And so in Spanner I borrow the "dakini" motif from Tibetan Buddhism: the dakinis are malign Hindu goddesses related to the Greek sirens transformed by the spread of Buddhism to northwest India into bodhisattvas who act as Hermes-style heralds of enlightenment. In effect, a vanguard of those demonic daughters of Kali called Matrikas, the sirens' and Valkyries' even more savage Indian cousins, were transformed by the Buddha into daughters of Hermes. The word "dakini" is a feminine noun form derived from the Sanskrit root dak- which means "call", which implies a herald role. The spread of Buddhism to Tibet came just in time to save the dakinis from being murdered by the all-destroying Arab crusaders of Islam who destroyed Buddhism in India. One important minor character in Spanner is a Mongolian Buddhist monk who identifies Spanner's main character Shira as the avatar of one dakini in particular, a love goddess named Kurukulla (to whom she has an amazing resemblance) relegated by Brahmanic Hinduism to the role of a minor aspect of the Great Goddess depicted as a beautiful dancing kumari. Kurukulla's Tibetan name, Rigjyedma, means "she who is the cause of knowledge". In esoteric Buddhism, the sky-dancing dakinis represent the freedom of emptiness (śūnyatā). As a herald of enlightenment and freedom, the dakini disrupts everything a person is attached to; "question reality" is her motto. If someone gets to attached to the dakini herself, or, even worse, tries to trap her, she flies away. What better pagan metaphor to attach to the hoverboard-riding, parkour-loving, capoeira-fighting young anarchist prankster whose handle is Brit for monkeywrench? And her purpose is specifically to destroy the sanction by which authority wields absolute power over its victims. That is why Shira Thomas is called Spanner.
For the Dictel Saga prequels, it's trickier. Shira is not yet Spanner, but only a supporting character. Here's my admittedly idiosyncratic solution: Take a corporation, a for-profit private army led by a trio of right-wing synarchist utopians, which spins itself as the heroic savior of America and whose very existence is based on revolutionary substitutionism, also known as vanguardism. Using the central Christian tenet of "original sin", meaning that human nature is inherently evil, Dictel Corporation crusades to save Western civilization from not just Islam but democracy (i.e., political humanism). The Becket brothers who own Dictel use their incestuous relationship with the corporate media to spin nasty scandals around its opponents and critics. Most conveniently, they latch onto the passionate forbidden love of two of their nieces (the sisters Charlie and Desiree Thomas, Shira's older half-sisters) for each other, and use it as a domino-theory weapon against (personal) freedom itself: moral liberalism, they insist, leads to moral depravity; continue to permit the sins of fornication, adultery, and sodomy, and eventually you will allow incest (that of their despised nieces, for example), followed by pedophilia, bestiality, and necrophilia in due course. The dominoes, they insist, must fall. Needless to say, they turn their sexually incorrect nieces into implacable enemies. The people are trapped in the middle, forced to choose between a sexual (a)morality they still find repulsive (consensual incest) and a tyrannical order that people have come to find immoral. The question is: what are you willing to sanction in the name of morality? I know for a fact that Beck would choose tyranny at once. Surely he hates The Scarlet Letter (his sympathy is with the cruelly moralistic Puritan punishers and against the adulterous heroes who defy them); he probably also hates Romeo and Juliet too (here the forbidden lovers are guilty of treason, a no-no); so of course he'll have to rage against my Bad Company, whose heroes are not just forbidden lovers (in this case, sisters committing lesbian incest) but traitors (against the Republican imperial order which Dictel tries to defend by invading America and which Beck continues to worship) and rebels against God (whom their psychologist aunt Willa defines as the collectively projected superego or inner tyrant).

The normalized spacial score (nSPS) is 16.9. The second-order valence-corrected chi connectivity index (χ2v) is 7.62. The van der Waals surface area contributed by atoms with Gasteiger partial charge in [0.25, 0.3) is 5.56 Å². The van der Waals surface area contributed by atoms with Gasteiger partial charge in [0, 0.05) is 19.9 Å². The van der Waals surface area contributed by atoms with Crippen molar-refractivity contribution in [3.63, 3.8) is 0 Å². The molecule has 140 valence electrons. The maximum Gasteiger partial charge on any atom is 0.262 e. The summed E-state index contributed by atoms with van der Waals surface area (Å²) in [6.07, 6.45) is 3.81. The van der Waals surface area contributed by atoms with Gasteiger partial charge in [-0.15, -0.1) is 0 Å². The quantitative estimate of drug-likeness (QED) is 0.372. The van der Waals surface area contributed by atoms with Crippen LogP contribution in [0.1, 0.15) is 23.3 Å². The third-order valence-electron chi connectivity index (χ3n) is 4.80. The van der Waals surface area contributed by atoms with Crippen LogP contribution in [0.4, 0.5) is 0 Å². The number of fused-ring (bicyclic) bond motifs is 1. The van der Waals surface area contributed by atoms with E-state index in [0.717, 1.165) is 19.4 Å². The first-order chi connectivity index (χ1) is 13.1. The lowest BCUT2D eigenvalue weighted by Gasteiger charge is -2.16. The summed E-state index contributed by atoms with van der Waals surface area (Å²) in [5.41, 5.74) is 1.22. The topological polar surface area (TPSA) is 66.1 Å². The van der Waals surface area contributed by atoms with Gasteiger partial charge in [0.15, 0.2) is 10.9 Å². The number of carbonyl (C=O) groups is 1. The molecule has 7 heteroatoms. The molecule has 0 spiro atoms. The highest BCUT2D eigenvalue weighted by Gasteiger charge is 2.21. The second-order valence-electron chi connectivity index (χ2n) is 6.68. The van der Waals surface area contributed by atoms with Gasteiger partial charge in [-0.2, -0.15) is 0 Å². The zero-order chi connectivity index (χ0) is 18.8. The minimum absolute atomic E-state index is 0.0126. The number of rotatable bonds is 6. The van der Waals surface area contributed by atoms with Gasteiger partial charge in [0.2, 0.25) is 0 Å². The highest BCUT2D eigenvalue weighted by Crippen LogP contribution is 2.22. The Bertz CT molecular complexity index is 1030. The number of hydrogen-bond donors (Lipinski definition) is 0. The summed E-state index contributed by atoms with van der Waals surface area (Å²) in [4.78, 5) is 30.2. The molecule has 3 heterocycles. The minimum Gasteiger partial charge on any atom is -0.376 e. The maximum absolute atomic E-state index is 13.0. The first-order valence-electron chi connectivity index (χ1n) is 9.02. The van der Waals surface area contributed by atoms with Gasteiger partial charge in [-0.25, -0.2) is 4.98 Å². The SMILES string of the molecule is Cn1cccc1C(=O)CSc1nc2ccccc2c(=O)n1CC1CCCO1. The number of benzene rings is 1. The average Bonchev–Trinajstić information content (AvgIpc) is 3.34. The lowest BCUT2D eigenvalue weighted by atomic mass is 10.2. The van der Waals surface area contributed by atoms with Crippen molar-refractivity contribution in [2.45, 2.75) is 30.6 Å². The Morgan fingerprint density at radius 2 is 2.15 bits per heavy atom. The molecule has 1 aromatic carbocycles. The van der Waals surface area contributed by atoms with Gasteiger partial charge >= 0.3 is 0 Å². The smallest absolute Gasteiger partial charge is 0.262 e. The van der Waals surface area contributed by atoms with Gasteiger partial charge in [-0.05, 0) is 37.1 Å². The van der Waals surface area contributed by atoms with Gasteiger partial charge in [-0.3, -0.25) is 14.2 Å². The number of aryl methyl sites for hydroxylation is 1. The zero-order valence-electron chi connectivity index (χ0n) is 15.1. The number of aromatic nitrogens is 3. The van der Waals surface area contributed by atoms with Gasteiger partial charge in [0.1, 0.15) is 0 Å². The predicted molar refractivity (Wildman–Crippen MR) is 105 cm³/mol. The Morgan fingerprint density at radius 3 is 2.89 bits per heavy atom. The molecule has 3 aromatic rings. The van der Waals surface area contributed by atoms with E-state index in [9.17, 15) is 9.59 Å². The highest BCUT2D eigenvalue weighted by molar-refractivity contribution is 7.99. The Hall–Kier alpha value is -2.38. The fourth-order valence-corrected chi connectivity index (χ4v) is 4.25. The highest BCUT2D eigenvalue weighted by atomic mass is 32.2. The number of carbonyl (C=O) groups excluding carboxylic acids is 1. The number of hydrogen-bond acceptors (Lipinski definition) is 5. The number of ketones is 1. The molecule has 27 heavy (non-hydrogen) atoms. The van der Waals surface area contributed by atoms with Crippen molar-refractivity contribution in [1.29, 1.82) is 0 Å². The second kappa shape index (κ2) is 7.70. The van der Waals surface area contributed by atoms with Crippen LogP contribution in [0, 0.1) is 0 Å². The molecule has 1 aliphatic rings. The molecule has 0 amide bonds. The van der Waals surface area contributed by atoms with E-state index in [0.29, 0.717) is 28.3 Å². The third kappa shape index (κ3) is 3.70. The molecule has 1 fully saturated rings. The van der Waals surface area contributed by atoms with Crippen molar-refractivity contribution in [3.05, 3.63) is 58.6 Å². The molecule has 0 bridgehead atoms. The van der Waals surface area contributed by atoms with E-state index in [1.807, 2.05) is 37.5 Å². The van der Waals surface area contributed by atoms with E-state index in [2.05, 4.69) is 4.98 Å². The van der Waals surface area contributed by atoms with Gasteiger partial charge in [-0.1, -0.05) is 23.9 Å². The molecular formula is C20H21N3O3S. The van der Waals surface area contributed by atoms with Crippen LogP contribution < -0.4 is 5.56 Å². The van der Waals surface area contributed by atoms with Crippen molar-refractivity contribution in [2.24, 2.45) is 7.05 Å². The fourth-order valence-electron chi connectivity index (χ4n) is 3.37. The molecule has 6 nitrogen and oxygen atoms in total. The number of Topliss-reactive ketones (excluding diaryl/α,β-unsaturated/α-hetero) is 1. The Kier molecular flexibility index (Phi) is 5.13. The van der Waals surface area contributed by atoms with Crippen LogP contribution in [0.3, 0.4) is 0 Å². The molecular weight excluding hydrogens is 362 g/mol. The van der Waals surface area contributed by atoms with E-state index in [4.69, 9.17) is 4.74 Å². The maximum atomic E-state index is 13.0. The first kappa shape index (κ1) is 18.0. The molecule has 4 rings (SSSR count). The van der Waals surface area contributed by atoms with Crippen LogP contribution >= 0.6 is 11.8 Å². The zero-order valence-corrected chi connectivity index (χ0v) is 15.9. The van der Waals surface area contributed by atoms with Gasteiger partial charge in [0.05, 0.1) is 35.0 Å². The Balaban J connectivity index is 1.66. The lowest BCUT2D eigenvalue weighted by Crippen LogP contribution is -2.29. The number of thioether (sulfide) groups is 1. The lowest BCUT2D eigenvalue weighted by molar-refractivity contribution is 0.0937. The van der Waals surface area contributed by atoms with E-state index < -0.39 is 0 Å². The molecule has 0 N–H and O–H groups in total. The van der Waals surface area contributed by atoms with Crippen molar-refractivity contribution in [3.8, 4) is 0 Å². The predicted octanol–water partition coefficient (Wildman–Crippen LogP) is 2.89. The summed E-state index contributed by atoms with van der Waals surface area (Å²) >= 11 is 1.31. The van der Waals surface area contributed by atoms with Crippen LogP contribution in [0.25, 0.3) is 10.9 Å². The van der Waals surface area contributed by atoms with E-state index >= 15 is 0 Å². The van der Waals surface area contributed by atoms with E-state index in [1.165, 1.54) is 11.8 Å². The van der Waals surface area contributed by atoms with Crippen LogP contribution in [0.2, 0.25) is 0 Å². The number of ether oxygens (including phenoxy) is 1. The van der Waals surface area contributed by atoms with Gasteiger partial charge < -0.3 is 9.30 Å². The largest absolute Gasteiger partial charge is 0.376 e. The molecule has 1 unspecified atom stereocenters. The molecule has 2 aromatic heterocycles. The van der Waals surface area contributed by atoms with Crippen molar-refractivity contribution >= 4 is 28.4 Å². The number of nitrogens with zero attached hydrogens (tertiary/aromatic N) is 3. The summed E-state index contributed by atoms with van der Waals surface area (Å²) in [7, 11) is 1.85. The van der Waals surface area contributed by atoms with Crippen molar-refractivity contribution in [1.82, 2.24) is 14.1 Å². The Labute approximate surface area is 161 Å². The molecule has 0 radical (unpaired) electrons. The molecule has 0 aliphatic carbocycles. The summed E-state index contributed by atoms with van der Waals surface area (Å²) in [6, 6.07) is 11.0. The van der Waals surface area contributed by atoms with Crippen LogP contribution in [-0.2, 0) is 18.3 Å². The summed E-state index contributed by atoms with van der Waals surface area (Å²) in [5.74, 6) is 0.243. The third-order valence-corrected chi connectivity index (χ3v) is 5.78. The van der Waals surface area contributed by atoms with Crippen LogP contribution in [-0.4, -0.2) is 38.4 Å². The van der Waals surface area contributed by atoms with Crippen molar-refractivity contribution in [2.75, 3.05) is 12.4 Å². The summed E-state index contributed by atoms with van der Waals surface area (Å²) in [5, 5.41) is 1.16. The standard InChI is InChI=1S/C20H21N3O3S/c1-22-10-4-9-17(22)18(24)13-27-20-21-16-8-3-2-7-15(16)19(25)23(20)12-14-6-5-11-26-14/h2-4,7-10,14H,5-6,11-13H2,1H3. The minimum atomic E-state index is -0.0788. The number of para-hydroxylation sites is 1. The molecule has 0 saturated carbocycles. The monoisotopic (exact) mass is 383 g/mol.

It'll take a lot of effort, thought, and out-of-the-box creativity to come up with the kind of thriller that will get a hysterical bad review from Glenn Beck, the new Oprah of the thriller. By championing the thriller, Beck has reduced the genre to a discredited vehicle of hysterical right-wing propaganda, little more than men's action-adventure (i.e. commando novel series like The Executioner) combined with horror (a notoriously conservative genre in its own right). To write a thriller that Beck will hate, you have to shake up the very foundation of the genre, which boils down to substitutionism. The villain of the thriller is necessarily a tyrant, or a conspiratorial faction whose goal is tyranny. The antiheroes of the thriller of murderous passions, as Derry points out, are too self-centered to realize that they're trapped in a system that's strangling them, so they let it destroy them. The heroes of the thriller of moral confrontation may be fighting for the system, like Beck himself (a self-described hero who fights for the conservative order against a liberal humanist "conspiracy" that doesn't exist).